The rabbi cautioned his congregants that they should be prepared to return to normal “when the threat goes away.”
Elsewhere, other non-Jews looking to stand in solidarity with Jews and Israel also shared plans to put up their own mezuzahs. One non-Jewish woman in Toronto went viral on the social network X, formerly known as Twitter, for sharing her own mezuzah affixed to the door of her apartment building. She says she procured it inexpensively from a Judaica shop after consulting with Jewish friends who told her that it wouldn’t be insensitive.
“Some of our Toronto neighbours are facing harassment — just for being Jewish,” wrote the woman, who identified herself as Susie Movat. “As a non Jew, I’m putting a mezuzah on my door to stand in solidarity with my friends who deserve to live without fear. Never again.”
Some of our Toronto neighbours are facing harassment – just for being Jewish. As a non Jew, I’m putting a mezuzah on my door to stand in solidarity with my friends who deserve to live without fear. Never again. pic.twitter.com/grZ4lTqzqj
— susie movat (@MovatSusie) October 27, 2023
Some Jewish users applauded her. “While current events have seen so many of our neighbours rip off masks to show us the deep rot of systemic antisemitism, it has also blessed Jews by shining spotlights on those non-Jews in our midst who like Susie passed this “would you have hid Jews during the Holocaust” test,” wrote Yoni Freedhoff, an Ottawa physician who tweets frequently on Canadian Jewish issues. The British Jewish historian Simon Schama, author of “The Story of the Jews,” joined in the appreciation.
But others said they thought the gesture represented cultural appropriation, in the vein of Christian Passover seders, and questioned whether it was the strongest show of allyship. “You can donate to a synagogue’s security fund (yeah, we have those, because we have to) or education fund,” one representative user tweeted. “Appropriation is NOT the way.”
Silverstein, who comes from a Chabad family, said he didn’t interpret his neighbors’ gesture as appropriative. Instead, he said, “It was such a beautiful thing to see non-Jews acknowledge the importance of a mezuzah.”
As for whether Jews everywhere should consider taking their own down for protection, Silverstein advised, “Consult your local rabbi.” But he noted Jewish tradition teaches that the mezuzah itself is historically its own form of protection.
“Our mezuzah is the security system. Our mezuzah has the Shema in it,” he said. “Having that mezuzah up, as scary as it may seem, I truly feel that God will protect you.”
The post Some Jews are taking down their mezuzahs due to antisemitism. Some non-Jews are putting them up. appeared first on Jewish Telegraphic Agency.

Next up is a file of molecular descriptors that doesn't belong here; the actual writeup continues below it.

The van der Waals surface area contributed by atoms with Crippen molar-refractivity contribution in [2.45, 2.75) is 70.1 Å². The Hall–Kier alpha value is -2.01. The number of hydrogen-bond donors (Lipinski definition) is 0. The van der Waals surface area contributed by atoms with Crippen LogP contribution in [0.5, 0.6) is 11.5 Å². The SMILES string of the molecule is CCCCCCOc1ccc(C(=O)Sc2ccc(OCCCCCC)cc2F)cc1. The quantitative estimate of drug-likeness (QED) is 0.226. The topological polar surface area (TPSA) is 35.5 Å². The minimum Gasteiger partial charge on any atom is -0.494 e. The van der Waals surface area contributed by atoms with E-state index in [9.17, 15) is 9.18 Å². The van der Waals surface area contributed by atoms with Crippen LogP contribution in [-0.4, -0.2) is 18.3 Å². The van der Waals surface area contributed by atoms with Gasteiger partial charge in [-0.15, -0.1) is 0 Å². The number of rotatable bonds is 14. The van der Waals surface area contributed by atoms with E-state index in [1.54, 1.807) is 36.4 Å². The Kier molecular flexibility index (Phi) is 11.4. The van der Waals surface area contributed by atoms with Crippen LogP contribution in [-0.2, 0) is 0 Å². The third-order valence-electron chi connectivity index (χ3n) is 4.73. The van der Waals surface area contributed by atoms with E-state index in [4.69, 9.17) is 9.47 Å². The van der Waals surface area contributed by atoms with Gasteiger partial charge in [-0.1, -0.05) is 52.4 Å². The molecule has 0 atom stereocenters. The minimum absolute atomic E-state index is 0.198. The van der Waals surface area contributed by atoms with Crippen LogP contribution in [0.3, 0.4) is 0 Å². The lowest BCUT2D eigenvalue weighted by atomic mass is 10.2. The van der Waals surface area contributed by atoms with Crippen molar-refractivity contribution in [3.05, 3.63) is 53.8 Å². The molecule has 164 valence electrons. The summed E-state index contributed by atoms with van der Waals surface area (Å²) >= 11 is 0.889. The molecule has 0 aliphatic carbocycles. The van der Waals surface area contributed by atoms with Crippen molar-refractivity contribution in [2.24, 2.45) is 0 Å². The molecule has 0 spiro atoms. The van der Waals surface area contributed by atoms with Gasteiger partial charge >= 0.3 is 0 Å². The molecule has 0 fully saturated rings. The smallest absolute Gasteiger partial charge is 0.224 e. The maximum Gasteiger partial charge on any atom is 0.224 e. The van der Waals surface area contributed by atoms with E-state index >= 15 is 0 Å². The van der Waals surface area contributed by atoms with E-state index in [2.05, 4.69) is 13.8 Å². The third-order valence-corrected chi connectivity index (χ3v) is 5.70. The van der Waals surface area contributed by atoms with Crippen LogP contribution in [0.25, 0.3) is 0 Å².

How ‘decolonization’ became the latest flashpoint in the discourse over Israel
(JTA) — Attend or watch footage of a campus pro-Palestinian demonstration these days and you are likely to see someone carrying a sign reading “Decolonization is not a metaphor.” Almost immediately after the Hamas attack on Israel on Oct. 7, George Washington University Students for Justice in Palestine put out a statement praising the terrorists, declaring “Decolonization is NOT a metaphor.”
As a political slogan, it may not pack the same punch as “Free Palestine” or “From the river to the sea.” But to activists on both sides of the Israeli-Palestinian divide, the charge that Israel is a “settler colonial” state and calls to “decolonize” Palestine are becoming an increasingly potent part of the toxic, perhaps unbridgeable, discourse.
Two nearly simultaneous events inspired me to take a dive into the meaning of the slogan. The first was a news release from the American Jewish Committee announcing that, in light of the “terrifying increase” of antisemitism since Hamas’ Oc7. 7 attack against Israel, it was adding new terms to its online “Translate Hate” glossary of antisemitic terms. Among those terms, alongside “from the river to the sea,” is “settler colonialist.” “Those who oppose the State of Israel as a Jewish state,” writes AJC, use the term the charge that Israel “engages in ethnic cleansing by displacing and dispossessing a native or pre-existing population.” It goes on to explain why the term is “categorically false.”
More on that in a moment. The second event was a webinar in memory of Hayim Katsman, 32, the Israeli ethnographer and peace activist killed when Hamas infiltrated his kibbutz. The webinar was the launch of a new book of scholarly essays, “Settler Indigeneity in the West Bank,” that features an essay by Katsman. Like many of the other Jewish and Israeli contributors to the book, Katsman appears to have been quite comfortable applying “colonialist” to describe Israel’s national enterprise, in whole or in part.